What’s your favourite song right now from another band?
Sam- Bright Eyes – Forced Convalescence Alex – Celeste – Stop This Flame
What support is out there for new artists in East London?
There are so many opportunities. Tonnes of venues and events to play on, which is great for artists as it gives them the chance to discover themselves as performers. There are also so many wonderful people there as well, that are all hungry for music.
Who is inspiring you at the min?
Sam- From a lyrical standpoint definitely Conor Oberst. He has a heavy dose of material on his mindset of the world and what it does to him mentally, which I can relate to definitely through all of this strange place we find ourselves in.
Alex – This band called the Peach Fuzz have certainly influenced some of the new material I’ve been writing. Bands such as FEET, Haim, Blossoms etc. have really nice basslines and tones. I haven’t been incessantly listening to any of them lately particularly, except maybe FEET, but the bass has been a focus and a starting point for a lot of the new material I’ve been writing and I think the glimpses of these artists has sept in.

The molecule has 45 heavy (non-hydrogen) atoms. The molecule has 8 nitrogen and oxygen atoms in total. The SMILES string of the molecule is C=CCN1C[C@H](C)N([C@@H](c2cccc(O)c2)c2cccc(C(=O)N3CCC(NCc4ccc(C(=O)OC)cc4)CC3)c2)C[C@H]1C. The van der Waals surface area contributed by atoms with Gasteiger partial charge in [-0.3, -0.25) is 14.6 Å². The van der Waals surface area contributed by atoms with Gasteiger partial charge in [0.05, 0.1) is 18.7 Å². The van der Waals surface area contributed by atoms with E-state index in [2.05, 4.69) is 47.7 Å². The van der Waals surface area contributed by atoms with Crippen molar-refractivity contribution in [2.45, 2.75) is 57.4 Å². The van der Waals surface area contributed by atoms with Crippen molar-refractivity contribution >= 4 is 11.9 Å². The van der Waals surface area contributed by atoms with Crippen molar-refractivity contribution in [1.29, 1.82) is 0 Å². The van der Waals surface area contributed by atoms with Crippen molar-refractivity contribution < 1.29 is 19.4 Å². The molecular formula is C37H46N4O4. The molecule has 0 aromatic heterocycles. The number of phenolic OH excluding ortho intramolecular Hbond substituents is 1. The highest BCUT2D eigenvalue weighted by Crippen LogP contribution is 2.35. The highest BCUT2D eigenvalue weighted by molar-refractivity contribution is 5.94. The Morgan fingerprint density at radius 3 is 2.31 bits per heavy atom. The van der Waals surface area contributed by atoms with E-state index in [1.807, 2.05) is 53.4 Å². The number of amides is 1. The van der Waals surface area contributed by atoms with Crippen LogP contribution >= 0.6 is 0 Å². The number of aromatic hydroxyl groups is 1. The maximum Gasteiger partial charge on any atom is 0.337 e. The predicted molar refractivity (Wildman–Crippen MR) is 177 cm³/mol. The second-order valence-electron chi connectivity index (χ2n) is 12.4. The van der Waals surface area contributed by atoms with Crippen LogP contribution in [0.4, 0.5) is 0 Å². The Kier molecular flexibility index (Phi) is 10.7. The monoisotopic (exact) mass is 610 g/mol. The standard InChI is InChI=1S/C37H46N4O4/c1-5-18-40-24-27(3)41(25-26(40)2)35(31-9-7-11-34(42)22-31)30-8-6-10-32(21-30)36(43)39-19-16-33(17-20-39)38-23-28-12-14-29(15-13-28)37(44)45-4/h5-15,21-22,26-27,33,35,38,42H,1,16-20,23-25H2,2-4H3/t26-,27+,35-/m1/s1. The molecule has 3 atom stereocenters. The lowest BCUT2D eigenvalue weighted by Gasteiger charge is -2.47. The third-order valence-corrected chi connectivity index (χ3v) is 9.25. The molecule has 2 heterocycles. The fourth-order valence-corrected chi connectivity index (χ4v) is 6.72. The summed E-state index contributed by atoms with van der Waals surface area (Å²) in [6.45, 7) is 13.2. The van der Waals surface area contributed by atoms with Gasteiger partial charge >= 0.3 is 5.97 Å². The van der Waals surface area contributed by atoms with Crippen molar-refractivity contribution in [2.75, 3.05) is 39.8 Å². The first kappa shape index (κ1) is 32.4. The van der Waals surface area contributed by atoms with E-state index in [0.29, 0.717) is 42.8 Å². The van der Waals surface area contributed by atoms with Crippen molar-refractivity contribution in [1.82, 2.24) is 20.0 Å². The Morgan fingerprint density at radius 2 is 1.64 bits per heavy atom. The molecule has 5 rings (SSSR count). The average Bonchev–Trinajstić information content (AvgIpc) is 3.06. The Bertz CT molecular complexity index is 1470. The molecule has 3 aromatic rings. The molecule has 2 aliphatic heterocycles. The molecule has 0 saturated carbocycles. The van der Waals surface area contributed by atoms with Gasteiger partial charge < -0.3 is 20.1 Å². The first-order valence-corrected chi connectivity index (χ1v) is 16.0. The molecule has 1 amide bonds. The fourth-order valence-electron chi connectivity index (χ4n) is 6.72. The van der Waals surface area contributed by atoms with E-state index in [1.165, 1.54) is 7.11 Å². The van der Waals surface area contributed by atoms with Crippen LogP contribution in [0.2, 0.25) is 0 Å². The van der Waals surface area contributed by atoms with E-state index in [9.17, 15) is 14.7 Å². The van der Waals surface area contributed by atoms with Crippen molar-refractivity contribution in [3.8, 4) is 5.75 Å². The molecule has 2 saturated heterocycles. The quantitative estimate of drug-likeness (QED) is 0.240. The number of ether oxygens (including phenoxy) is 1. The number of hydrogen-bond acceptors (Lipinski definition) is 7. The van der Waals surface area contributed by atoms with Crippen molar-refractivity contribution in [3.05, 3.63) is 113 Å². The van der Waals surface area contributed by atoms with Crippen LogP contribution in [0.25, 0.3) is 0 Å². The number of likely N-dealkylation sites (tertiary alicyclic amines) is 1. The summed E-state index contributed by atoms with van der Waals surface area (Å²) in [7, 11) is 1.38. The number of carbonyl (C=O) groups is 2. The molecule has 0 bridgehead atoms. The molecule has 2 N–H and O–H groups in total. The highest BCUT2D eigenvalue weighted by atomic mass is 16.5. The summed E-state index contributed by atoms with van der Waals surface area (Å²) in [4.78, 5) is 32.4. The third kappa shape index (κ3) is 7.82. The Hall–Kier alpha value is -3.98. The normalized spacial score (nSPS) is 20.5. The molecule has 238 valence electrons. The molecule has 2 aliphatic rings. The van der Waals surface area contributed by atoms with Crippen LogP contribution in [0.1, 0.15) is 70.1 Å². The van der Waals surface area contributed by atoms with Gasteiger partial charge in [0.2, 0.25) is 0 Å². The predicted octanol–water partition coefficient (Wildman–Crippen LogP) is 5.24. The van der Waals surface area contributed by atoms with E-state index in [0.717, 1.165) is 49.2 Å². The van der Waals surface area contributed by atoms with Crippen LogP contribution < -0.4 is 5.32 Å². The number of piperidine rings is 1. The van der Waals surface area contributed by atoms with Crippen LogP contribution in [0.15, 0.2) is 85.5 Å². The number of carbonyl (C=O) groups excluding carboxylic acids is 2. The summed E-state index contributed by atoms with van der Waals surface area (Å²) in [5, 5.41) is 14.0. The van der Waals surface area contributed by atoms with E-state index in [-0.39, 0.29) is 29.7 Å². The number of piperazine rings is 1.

Harry Styles’ new material has also been pretty inspiring to me. I’ve been listening to quite a lot of pop music and some soul artists, such as Lianne La Havas, whose vocals are incredible. It’s always nice to use different styles and influences to impact your music.
What was the most fun you have had on stage?
Sam – Last year, we played at The Monarch in Camden for This Feeling to a packed out room. Hearing people sing so loudly back to us and go crazy throwing their drinks in the air and everything, got some real adrenaline out of it.
Alex – Any festivals we play always seem to be memorable. There’s a special feeling when playing festivals, a different kind of excitement to normal gigs, which we obviously love too. Hometown gigs are also usually special.
What was the worst experience on stage?